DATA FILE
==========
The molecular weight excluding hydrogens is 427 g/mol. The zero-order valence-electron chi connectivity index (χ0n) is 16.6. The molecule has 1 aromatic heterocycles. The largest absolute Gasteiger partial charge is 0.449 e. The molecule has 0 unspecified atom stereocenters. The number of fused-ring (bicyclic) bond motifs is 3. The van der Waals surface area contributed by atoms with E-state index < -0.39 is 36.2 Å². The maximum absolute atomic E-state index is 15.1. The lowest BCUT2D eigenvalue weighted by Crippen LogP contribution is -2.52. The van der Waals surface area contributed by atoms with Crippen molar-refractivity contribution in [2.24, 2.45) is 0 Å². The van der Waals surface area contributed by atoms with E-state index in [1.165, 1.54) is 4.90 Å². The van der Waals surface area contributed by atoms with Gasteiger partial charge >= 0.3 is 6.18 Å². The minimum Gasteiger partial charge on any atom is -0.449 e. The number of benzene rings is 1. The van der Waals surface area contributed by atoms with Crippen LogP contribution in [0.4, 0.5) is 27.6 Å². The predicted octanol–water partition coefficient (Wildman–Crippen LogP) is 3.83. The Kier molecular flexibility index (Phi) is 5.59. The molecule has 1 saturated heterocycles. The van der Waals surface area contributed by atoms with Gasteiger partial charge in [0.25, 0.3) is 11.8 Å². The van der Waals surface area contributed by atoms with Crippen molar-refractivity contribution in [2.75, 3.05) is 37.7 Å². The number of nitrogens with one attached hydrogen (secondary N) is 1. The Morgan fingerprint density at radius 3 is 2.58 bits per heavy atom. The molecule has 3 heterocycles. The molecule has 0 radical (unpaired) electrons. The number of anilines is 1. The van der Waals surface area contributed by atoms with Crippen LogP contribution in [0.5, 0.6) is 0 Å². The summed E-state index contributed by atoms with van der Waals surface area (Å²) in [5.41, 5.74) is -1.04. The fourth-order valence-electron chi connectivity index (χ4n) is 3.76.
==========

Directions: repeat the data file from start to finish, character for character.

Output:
The molecular weight excluding hydrogens is 427 g/mol. The zero-order valence-electron chi connectivity index (χ0n) is 16.6. The molecule has 1 aromatic heterocycles. The largest absolute Gasteiger partial charge is 0.449 e. The molecule has 0 unspecified atom stereocenters. The number of fused-ring (bicyclic) bond motifs is 3. The van der Waals surface area contributed by atoms with E-state index < -0.39 is 36.2 Å². The maximum absolute atomic E-state index is 15.1. The lowest BCUT2D eigenvalue weighted by Crippen LogP contribution is -2.52. The van der Waals surface area contributed by atoms with Crippen molar-refractivity contribution in [2.24, 2.45) is 0 Å². The van der Waals surface area contributed by atoms with E-state index in [1.165, 1.54) is 4.90 Å². The van der Waals surface area contributed by atoms with Gasteiger partial charge >= 0.3 is 6.18 Å². The minimum Gasteiger partial charge on any atom is -0.449 e. The number of benzene rings is 1. The van der Waals surface area contributed by atoms with Crippen LogP contribution in [0.4, 0.5) is 27.6 Å². The predicted octanol–water partition coefficient (Wildman–Crippen LogP) is 3.83. The Kier molecular flexibility index (Phi) is 5.59. The molecule has 1 saturated heterocycles. The van der Waals surface area contributed by atoms with Gasteiger partial charge in [0.25, 0.3) is 11.8 Å². The van der Waals surface area contributed by atoms with Crippen molar-refractivity contribution in [2.75, 3.05) is 37.7 Å². The number of nitrogens with one attached hydrogen (secondary N) is 1. The Morgan fingerprint density at radius 3 is 2.58 bits per heavy atom. The molecule has 3 heterocycles. The molecule has 0 radical (unpaired) electrons. The number of anilines is 1. The van der Waals surface area contributed by atoms with Crippen LogP contribution in [0.5, 0.6) is 0 Å². The summed E-state index contributed by atoms with van der Waals surface area (Å²) in [5.41, 5.74) is -1.04. The fourth-order valence-electron chi connectivity index (χ4n) is 3.76.